The carbon footprint of cold chain food flows in the United States

Junren Wang, Deniz Berfin Karakoc, Megan Konar

Research output: Contribution to journalArticlepeer-review


The food system is an important contributor to carbon dioxide emissions. The refrigerated food supply chain is an energy-intensive, nutritious, and high-value part of the food system, making it particularly important to consider. In this study, we develop a novel model of cold chain food flows between counties in the United States. Specifically, we estimate the truck transport via roadways of `meat' and `prepared foodstuffs' for the year 2017. We use the roadway travel distance in our model framework rather than the great-circle distance between two locations to improve the estimate of the long-haul freight with temperature controlled system. This enables us to more accurately calculate the truck fuel consumption and CO2 emissions related to cold chain food transport. We find that the cold chain transport of `meat' emitted 8.4x10^6 T CO2 yr-1 and `prepared foodstuffs' emitted 14.5x10^6 T CO2 yr-1, which is in line with other studies. `Meat' has a longer average refrigerated transport distance, resulting in higher transport CO2 emissions per kg than processed foodstuffs. We also find that CO2 emissions from cold chain food transport are not projected to significantly increase under the temperatures projected to occur with climate change in 2045. These county-level cold chain food flows could be used to inform infrastructure investment, supply chain decision making, and environmental footprint studies.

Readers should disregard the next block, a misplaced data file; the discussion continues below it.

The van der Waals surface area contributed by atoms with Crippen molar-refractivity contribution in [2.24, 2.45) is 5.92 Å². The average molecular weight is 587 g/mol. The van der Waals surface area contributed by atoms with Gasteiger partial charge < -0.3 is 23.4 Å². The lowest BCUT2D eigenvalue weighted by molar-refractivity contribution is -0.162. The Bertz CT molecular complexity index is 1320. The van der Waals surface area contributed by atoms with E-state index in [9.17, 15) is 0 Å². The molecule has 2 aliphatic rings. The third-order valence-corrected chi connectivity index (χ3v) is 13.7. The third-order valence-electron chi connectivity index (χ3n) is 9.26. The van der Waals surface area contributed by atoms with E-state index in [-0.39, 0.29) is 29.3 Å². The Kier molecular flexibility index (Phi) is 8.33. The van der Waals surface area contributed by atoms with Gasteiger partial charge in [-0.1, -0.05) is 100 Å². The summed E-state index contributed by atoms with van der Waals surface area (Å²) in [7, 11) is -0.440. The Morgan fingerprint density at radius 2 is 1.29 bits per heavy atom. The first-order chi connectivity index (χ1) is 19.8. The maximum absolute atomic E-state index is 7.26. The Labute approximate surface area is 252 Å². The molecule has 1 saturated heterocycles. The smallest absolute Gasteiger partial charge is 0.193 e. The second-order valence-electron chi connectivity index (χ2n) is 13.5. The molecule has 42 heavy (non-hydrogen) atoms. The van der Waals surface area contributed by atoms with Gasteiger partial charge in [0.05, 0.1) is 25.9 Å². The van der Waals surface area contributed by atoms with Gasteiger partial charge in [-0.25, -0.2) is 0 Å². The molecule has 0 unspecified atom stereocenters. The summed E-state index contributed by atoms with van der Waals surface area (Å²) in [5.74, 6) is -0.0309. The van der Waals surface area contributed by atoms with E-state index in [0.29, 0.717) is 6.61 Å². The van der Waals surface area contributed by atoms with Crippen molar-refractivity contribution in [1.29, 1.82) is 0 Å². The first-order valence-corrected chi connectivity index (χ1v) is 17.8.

Original languageEnglish (US)
JournalEnvironmental Research: Infrastructure and Sustainability
StateAccepted/In press - Apr 14 2022


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